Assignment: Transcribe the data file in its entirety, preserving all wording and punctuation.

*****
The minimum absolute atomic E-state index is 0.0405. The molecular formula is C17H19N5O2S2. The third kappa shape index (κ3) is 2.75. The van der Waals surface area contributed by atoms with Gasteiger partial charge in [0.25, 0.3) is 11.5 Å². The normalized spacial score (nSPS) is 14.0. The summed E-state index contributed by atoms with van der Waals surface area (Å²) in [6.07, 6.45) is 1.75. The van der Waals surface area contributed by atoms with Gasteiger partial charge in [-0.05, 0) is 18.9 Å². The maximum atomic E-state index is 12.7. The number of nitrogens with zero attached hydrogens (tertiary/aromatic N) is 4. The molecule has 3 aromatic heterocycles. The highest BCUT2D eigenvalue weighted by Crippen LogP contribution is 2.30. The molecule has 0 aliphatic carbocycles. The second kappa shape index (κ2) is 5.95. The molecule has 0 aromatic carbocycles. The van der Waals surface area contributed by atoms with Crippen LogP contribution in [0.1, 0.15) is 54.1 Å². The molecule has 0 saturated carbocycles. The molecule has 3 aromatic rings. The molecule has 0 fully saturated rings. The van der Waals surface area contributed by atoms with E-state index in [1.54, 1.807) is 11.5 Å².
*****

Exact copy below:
The minimum absolute atomic E-state index is 0.0405. The molecular formula is C17H19N5O2S2. The third kappa shape index (κ3) is 2.75. The van der Waals surface area contributed by atoms with Gasteiger partial charge in [0.25, 0.3) is 11.5 Å². The normalized spacial score (nSPS) is 14.0. The summed E-state index contributed by atoms with van der Waals surface area (Å²) in [6.07, 6.45) is 1.75. The van der Waals surface area contributed by atoms with Gasteiger partial charge in [-0.05, 0) is 18.9 Å². The maximum atomic E-state index is 12.7. The number of nitrogens with zero attached hydrogens (tertiary/aromatic N) is 4. The molecule has 3 aromatic heterocycles. The highest BCUT2D eigenvalue weighted by Crippen LogP contribution is 2.30. The molecule has 0 aliphatic carbocycles. The second kappa shape index (κ2) is 5.95. The molecule has 0 aromatic carbocycles. The van der Waals surface area contributed by atoms with Crippen LogP contribution in [0.1, 0.15) is 54.1 Å². The molecule has 0 saturated carbocycles. The molecule has 3 aromatic rings. The molecule has 0 fully saturated rings. The van der Waals surface area contributed by atoms with E-state index in [1.54, 1.807) is 11.5 Å².